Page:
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Let $V$ be a projective variety defined over $\mathbb{F}_p$. For any extension of $\mathbb{F}_p$ let $V(k)$ be the $k$-points of $V$, that is, if $V$ is defined by the homogeneous polynomials $f_1,\ldots,f_r\in\mathbb{F}_p[X_0,\ldots,X_n]$, then $V(k)=\{(x_0:\ldots :x_n)\in k^n:f_i(x_0,\ldots,x_n)=0\ \forall i\}$. Then we can talk about dimension of $V(k)$ for any $k$ because dimension is just a concept of topological spaces and all $V(k)$ are topological spaces with the Zariski topology.

1-Are all the numbers $\dim V(k)$ equal? (assume $k$ runs over subfields of $\bar{\mathbb{F}_p}$). If not, when we read the expression "Let $V$ be a projective variety defined over $\mathbb{F}_p$ of dimension $r$", do we have to read $r=\dim V(\bar{\mathbb{F}_p})$?

2-Similarly I have read the expression "Let $V$ be a smooth projective variety defined over $\mathbb{F}_p$". The concept of smoothness I know is in term of dimension, that is, $V$ is smooth if the rank of the matrix $[\partial f_i/\partial x_j]$ in each $(a_0:\ldots:a_n)\in V$ is $n-\dim V$. So my question is which is the definition of that expression?.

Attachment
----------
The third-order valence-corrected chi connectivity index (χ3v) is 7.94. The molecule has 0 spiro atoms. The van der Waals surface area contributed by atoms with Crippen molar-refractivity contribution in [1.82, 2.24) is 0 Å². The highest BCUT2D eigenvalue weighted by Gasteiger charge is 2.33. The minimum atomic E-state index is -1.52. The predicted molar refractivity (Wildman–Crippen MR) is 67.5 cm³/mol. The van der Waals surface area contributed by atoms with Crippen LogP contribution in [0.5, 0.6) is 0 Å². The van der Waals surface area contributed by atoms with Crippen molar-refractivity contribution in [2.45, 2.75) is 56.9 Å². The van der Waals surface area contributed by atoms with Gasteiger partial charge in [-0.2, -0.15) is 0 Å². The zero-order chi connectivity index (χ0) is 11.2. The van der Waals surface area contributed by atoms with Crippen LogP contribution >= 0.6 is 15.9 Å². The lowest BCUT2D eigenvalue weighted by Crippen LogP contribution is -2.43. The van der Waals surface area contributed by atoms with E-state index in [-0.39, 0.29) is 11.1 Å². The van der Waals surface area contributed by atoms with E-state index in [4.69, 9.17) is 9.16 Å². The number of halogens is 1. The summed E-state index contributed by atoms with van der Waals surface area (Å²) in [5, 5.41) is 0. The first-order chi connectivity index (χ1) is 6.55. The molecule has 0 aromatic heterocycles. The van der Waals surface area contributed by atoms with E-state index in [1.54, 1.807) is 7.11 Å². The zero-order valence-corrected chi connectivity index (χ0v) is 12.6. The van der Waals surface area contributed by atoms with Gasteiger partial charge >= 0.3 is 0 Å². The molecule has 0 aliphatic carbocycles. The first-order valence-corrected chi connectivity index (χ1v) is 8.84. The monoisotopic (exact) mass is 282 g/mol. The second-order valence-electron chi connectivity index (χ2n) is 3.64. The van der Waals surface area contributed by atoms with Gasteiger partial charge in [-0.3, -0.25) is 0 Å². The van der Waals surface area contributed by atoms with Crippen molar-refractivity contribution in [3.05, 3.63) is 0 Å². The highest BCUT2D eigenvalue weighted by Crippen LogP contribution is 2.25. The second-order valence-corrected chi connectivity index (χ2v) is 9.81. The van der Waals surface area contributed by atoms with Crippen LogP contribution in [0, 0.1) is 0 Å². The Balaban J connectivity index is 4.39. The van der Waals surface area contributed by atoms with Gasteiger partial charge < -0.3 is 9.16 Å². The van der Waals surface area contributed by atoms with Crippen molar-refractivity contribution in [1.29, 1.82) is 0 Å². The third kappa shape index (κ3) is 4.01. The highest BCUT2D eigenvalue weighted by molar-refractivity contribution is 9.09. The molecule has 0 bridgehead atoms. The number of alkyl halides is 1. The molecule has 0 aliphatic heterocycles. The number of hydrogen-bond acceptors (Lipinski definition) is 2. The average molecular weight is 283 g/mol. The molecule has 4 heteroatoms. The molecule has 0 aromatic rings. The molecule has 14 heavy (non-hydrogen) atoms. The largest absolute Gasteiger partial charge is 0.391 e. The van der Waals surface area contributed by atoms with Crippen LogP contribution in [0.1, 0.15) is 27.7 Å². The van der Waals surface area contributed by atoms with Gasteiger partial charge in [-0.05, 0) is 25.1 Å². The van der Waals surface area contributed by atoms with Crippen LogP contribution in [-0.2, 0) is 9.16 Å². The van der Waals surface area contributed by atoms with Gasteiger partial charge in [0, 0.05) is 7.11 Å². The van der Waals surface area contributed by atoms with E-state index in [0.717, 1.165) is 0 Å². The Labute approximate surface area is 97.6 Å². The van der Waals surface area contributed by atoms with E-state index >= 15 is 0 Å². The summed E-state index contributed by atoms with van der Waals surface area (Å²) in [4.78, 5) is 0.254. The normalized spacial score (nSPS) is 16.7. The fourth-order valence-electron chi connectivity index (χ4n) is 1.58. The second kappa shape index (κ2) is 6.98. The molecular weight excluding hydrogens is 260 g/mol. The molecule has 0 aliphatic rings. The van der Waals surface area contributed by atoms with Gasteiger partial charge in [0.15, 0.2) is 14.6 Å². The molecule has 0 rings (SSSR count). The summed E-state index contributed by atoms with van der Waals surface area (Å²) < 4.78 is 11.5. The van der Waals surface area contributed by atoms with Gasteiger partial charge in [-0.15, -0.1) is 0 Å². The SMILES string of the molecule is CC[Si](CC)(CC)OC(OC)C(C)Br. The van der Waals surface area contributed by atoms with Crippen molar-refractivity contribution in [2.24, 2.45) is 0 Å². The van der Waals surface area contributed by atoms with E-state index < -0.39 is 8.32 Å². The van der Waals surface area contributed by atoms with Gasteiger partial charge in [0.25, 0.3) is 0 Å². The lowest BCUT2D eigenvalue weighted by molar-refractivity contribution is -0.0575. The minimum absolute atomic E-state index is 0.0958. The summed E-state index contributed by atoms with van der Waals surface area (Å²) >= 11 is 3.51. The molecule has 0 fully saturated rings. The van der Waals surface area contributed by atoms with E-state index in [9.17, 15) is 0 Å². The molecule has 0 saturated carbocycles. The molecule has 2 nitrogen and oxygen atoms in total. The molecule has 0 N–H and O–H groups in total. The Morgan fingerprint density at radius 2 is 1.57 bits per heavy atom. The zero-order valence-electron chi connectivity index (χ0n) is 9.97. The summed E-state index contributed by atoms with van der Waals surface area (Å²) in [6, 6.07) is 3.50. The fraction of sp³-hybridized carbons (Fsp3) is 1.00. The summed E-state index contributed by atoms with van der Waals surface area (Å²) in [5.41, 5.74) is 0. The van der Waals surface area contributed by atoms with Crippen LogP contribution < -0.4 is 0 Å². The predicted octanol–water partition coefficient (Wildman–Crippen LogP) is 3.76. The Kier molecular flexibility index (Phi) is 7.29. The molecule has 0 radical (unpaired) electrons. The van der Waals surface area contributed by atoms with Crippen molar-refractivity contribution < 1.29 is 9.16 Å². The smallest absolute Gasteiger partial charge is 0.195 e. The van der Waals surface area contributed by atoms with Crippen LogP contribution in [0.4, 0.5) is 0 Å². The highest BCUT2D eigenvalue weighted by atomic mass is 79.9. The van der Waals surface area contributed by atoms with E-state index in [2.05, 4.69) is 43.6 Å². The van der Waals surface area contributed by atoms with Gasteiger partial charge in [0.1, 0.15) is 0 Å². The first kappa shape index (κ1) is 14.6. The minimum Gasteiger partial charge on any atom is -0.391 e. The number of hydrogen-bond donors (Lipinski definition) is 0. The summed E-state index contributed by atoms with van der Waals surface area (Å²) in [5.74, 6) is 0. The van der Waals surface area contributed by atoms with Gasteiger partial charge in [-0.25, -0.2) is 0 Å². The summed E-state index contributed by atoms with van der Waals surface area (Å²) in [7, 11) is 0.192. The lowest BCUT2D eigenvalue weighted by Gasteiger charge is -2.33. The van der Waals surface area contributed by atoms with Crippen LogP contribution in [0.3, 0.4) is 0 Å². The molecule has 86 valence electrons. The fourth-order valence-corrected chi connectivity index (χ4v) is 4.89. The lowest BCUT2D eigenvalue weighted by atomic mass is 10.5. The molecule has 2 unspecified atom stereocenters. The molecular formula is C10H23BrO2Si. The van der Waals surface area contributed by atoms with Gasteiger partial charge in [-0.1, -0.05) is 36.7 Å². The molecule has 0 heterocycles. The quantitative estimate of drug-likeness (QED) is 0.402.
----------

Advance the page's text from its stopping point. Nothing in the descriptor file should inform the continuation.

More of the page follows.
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If you take polynomials with no non-trivial roots over $\mathbb{F}_p$, then $V(\mathbb{F}_p)=\emptyset$, but there will always be some field extension $k$ such that $V(k)\neq \emptyset$. –  Matt Feb 11 '13 at 23:43
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up vote 2 down vote accepted

If $k$ is finite, then $V(k)$ is finite, hence of dimension $\le 0$. The dimension of $V$ as an algebraic variety is the dimension of $V(\bar{\mathbb F}_p)$ with its Zariski topology. In the smoothness criterion, the dimension of $V$ is also defined this way.

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